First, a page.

The Latest: NASA spacecraft dashes by world beyond Pluto

New Horizons project scientist Hal Weaver, of the Johns Hopkins University Applied Physics Laboratory, speaks about new data received from the New Horizons spacecraft during a press conference after the team received confirmation from the spacecraft that it has completed a flyby of Ultima Thule, Tuesday, Jan. 1, 2019, at the APL in Laurel, Md. The spacecraft survived the most distant exploration of another world, a tiny, icy object 4 billion miles away that looks to be shaped like a peanut or bowling pin. (Joel Kowsky/NASA via AP)
FILE - This illustration provided by NASA shows the New Horizons spacecraft. NASA launched the probe in 2006; it's about the size of a baby grand piano. NASA’s New Horizons spacecraft is set to fly past the mysterious object nicknamed Ultima Thule at 12:33 a.m. Tuesday, Jan. 1, 2019. (NASA/JHUAPL/SwRI via AP)
New Horizons project scientist Hal Weaver, of the Johns Hopkins University Applied Physics Laboratory speaks about new data received from the New Horizons spacecraft during a press conference after the team received confirmation from the spacecraft that it has completed a flyby of Ultima Thule, Tuesday, Jan. 1, 2019, at the APL in Laurel, Md. The spacecraft survived the most distant exploration of another world, a tiny, icy object 4 billion miles away that looks to be shaped like a peanut or bowling pin. (Joel Kowsky/NASA via AP)
New Horizons principal investigator Alan Stern, left, speaks about the New Horizons spacecraft during a press conference after the team received confirmation from the spacecraft that it has completed a flyby of Ultima Thule, Tuesday, Jan. 1, 2019, at the Applied Physics Laboratory in Laurel, Md. Listening at right is mission operations manager Alice Bowman The spacecraft survived the most distant exploration of another world, a tiny, icy object 4 billion miles away that looks to be shaped like a peanut or bowling pin. (Joel Kowsky/NASA via AP)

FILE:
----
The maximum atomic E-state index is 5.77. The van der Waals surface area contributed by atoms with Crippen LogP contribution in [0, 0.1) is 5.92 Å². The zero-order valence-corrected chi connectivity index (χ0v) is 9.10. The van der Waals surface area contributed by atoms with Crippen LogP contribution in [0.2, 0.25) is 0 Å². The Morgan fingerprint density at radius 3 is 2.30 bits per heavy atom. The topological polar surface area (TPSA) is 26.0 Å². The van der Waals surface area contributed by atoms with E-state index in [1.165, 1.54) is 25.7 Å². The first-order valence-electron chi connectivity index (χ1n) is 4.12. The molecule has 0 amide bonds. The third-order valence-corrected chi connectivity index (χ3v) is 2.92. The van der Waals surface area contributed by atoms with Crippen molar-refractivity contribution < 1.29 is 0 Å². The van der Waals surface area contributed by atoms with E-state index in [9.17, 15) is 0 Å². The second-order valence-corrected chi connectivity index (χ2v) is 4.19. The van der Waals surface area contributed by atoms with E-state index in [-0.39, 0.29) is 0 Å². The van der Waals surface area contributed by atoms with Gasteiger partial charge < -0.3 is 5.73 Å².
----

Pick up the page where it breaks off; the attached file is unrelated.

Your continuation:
A new image of Ultima Thule, right, is displayed during a press conference after the New Horizons team received confirmation from the spacecraft has completed a flyby of Ultima Thule, Tuesday, Jan. 1, 2019, at the APL in Laurel, Md. The spacecraft survived the most distant exploration of another world, a tiny, icy object 4 billion miles away that looks to be shaped like a peanut or bowling pin. From left are, New Horizons principal investigator Alan Stern, mission operations manager Alice Bowman, mission systems engineer Chris Hersman, and project scientist Hal Weaver. (Joel Kowsky/NASA via AP)
In this photo provided by NASA, New Horizons principal investigator Alan Stern, of the Southwest Research Institute in Boulder, Colo., center, celebrates with school children at the exact moment that the New Horizons spacecraft made the closest approach of Kuiper Belt object Ultima Thule, early Tuesday, Jan. 1, 2019, at Johns Hopkins University Applied Physics Laboratory in Laurel, Md. (Bill Ingalls/NASA via AP)
New Horizons team members and guests watch a live feed of the Mission Operations Center (MOC) as the team waits to receive confirmation from the spacecraft that it has completed the flyby of Ultima Thule, Tuesday, Jan. 1, 2019 at Johns Hopkins University Applied Physics Laboratory (APL) in Laurel, Maryland. Photo Credit: (Joel Kowsky/NASA via AP)